Reducing Mental Health Stigma
I’ve spent so much time talking about and thinking about breaking down stigma for people who experience mental health struggles or disorders. It’s become a normal part of my life.
I realize, however, that it isn’t normal for everyone else. We at Stay Alive Inc. live in this little bubble where we talk about our mental health and accessing resources. We talk about the death of our loved ones and how we don’t want that for others. We want other people to talk as well. Why? It breaks down stigma.
Stigma does not help anyone. We have been afraid to talk about our own mental health struggles because of fear and shame. We have hated ourselves because we’ve been conditioned to believe we are less than people who experience more “neurotypical” lives. We do things differently than other people and we say things that appear funny, strange, or dramatic at times.
If stigma, fear, and shame were not being experienced at such significant rates then we wouldn’t appear funny or strange, we would simply be community members like everyone else.
So, how do we begin to break down stigma? I think it starts here.
First, we talk. We must be willing to talk about the different ways that we experience the world.
Now, I’m not suggesting you put your most personal, intimate, internal thoughts out there for everyone. Unless of course that feels safe or helpful to you, then do so. No, what I am suggesting is that when you feel safe and vulnerable with someone, that you let them in.
There is power in being authentically seen and heard by someone. In order to be authentically seen, we must be willing to be our true selves. Talking is the first step. Talking without hiding and without lying.
You do not need to lie about your mental health disorders and you do not need to lie about your symptoms or the interventions that you use to live well. When you talk about these parts of your lives, you normalize the experience for other community members as well.
Perhaps even more important than to talk is to listen. When someone else is willing to share these experiences with you, listening is the most valuable and loving gift that you can give them.
Validating the experience of others will take you far in your listening. Do not listen to respond. Do not listen to offer solutions or answers. Simply listen because someone chose you to talk to.
In the event that listening becomes triggering or upset to you, be honest with the person. Let them know that although you want to be there to support them, you aren’t bringing your whole self to the conversation today and that you need to create some space. Remind them it isn’t their fault, but rather that the conversation is becoming difficult for you.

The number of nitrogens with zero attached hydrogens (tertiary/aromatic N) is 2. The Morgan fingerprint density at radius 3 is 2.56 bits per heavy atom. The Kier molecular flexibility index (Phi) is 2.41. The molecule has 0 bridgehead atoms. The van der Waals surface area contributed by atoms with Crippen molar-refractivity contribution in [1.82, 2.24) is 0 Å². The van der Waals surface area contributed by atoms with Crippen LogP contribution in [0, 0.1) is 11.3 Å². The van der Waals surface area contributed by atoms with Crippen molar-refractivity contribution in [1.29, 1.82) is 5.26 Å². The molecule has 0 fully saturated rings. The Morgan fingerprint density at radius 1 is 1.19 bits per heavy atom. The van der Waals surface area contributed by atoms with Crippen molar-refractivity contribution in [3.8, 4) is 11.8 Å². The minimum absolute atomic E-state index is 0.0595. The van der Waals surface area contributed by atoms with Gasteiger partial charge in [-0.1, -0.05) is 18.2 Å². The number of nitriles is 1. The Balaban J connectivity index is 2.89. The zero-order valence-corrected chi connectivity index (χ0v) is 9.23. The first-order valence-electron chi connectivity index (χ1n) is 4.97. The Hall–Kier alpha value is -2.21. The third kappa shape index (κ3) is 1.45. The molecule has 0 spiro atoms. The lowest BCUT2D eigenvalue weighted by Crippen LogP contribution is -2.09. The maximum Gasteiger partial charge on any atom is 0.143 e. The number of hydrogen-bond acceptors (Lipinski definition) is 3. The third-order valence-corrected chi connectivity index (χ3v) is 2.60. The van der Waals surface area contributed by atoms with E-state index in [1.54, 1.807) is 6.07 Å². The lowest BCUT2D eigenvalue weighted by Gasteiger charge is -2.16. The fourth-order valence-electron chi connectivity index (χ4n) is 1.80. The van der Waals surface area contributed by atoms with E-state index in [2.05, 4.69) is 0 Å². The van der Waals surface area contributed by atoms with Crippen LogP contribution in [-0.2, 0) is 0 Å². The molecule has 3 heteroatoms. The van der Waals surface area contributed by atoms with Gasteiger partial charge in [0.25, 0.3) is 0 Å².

Honor, Not Change
Honoring the experience of others can be a difficult step in the journey to reducing stigma. We must honor the traumas and struggles that are self-defined. What is traumatizing to one may not be to someone else, but trauma is only identified by the person experiencing it.
We must honor and not change whatever is going on with others. As a nation we are inundated with social media and news that tells us our experiences are less or more painful than that of others. What that does is it teaches us to be less or more, or that we are not good enough in our simple and honest selves.
When we commit to honoring others, we allow them to be exactly as they are. This isn’t to say that we should not commit to growing and improving, but we allow this to be led by the individual themselves and not others.
A significant step in reducing stigma for mental health is to actually access mental health services! There are struggles in our lives that we cannot solve in isolation. Crippling depression will not fix itself, but accessing a therapist or psychiatrist could surely be helpful. Anxiety will likely not go away if we do not learn interventions for controlling it.
Accessing mental health services has saved my life in so many ways. I don’t give anyone the credibility other than myself. I am the one who has done the hard work, however I have had a lot of supporters along the way. This has included individual and group therapy. It has included mental health medication and developing crisis plans. It once included a hospitalization. I have struggled and I have gotten support and I live really, really well.
These are experiences I once felt so much shame for. I would have never voluntarily outed myself as someone accessing mental health services. Now it is one of my favorite pieces of information to offer people because I know that perhaps it may help them in their path to recovery as well.
If you need support, you should get support. There are many different kinds of therapists and interventions out there. Find what works best for you.
Use kind language
Lastly, use kind language! This is the simplest step in reducing stigma. Do not use language that others people. Do not use words that promote stigma and bias. Avoid using the following words: crazy, psycho, insane, or similar words.
When people offer you the language they want you to use with them, use it. This is the easiest sign of love and respect that you can give people.
Reducing bias and stigma is not an easy feat. It will be a lifelong pursuit, but you can do your part. Ultimately this will make the experience you have with mental health and the experience that other people have so much easier and that is extremely important.
- Sara Amundson